Member Since

DEC 2016

Partners Involved

FAO, UNDP UNEP, and the World Bank

With the execution of these new sectoral arrangements that we pursue in the medium term, every public or private initiative or activity developed in the country integrates climate as an intrinsic variable, from the early stages of the idea design and planning”

Milciades Concepcion

Panamá’s Minister of Environment

Panamá submitted its updated and enhanced NDC to the UNFCCC on December 28, 2020 after months of consultations across ten key sectors and robust technical work with increased ambition which has resulted in more ambitious climate pledges than the first NDC and reflects a commitment to carbon neutrality.

Panamá’s enhanced NDC, which includes 29 commitments across ten strategic sectors, drew support from the NDC Partnerships Climate Action Enhancement Package (CAEP) and other international initiatives. FAO, UNDP, UNEP, and the World Bank were the key implementing partners supporting the government through CAEP.

New and More Ambitious Mitigation Targets

As part of the new targets, Panamá enhanced its mitigation targets for the Energy and Land Use, Land-Use Change and Forestry (LULUCF) sectors. For example, its emissions in the energy sector will be reduced by at least 11.5 percent by 2030 and at least 24 percent by 2050 as compared to the business-as-usual scenario. This pledge is deeply anchored in a major national policy document, the Energy Transition Agenda. Energy transition will yield important benefits, for example the creation of up to 15,000 jobs if full decarbonization is achieved.

One pillar of the energy transition vision is e-mobility. Through CAEP, the World Bank has provided comprehensive support to the Government of Panamá, including the definition of an emissions baseline, mitigation potential of energy efficiency measures, as well as proposals for the replacement of government vehicle and the city of Panamá bus system for electric vehicles.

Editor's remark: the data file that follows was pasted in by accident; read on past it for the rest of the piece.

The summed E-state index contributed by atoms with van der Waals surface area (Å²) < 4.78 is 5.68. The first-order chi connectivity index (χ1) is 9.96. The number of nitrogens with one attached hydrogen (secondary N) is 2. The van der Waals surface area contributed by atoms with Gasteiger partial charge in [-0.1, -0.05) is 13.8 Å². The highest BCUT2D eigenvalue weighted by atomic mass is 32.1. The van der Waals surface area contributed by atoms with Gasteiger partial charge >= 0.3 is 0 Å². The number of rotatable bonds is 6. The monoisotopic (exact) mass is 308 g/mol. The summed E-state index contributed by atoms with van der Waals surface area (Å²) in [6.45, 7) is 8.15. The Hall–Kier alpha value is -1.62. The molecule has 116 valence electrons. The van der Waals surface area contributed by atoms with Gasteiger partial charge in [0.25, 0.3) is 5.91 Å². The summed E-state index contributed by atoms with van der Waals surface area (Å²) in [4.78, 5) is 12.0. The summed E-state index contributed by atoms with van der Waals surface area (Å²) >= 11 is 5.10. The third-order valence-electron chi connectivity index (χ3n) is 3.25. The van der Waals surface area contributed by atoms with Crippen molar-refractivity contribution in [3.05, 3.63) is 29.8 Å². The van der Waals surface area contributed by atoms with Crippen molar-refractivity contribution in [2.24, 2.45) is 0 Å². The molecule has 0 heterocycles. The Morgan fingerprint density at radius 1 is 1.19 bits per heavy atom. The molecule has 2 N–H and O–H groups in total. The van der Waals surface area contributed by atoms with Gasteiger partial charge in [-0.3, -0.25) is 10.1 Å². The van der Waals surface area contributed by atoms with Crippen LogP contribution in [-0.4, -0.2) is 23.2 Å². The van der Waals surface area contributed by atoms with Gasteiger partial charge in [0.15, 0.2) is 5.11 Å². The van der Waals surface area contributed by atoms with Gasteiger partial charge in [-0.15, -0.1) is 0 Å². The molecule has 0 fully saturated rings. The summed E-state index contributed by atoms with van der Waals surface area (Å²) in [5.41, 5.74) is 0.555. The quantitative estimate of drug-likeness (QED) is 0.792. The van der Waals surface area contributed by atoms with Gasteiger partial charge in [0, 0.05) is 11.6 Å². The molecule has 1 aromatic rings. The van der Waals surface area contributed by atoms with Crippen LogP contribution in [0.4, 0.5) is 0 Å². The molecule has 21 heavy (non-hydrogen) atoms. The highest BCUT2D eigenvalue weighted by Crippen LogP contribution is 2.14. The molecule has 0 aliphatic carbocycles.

In the LULUCF sector, Panamá plans to restore 50,000 ha of national forests and this is expected to result in the absorption of around 2.6 million tons of carbon dioxide by 2050 on top of other benefits such as addressing biodiversity loss. To achieve its forest restoration goals over the next four years (by 2025) Panamá will be guided by its National Plan for Forestry Restoration and the Alliance for a Million Hectares, a public private initiative guiding these efforts.

FAO has been a key partner in this sector. They supported the government in calculating the emission factors for national GHG inventories, in a competitiveness analysis of the forestry reforestation fund at the national level and rationalization of different legal instruments affecting the sector.

The government is committed to go beyond the current targets and is already exploring innovative mitigation approaches such as blue carbon potential, thanks to the UNEP support. They are bringing expertise and building government and other key stakeholder capacities about IPCC GHG inventory preparation guidelines around blue carbon accounting to ensure that wetland and sea grass carbon reserves are considered as part of the country’s contribution to mitigation and inform in future climate actions on these ecosystems.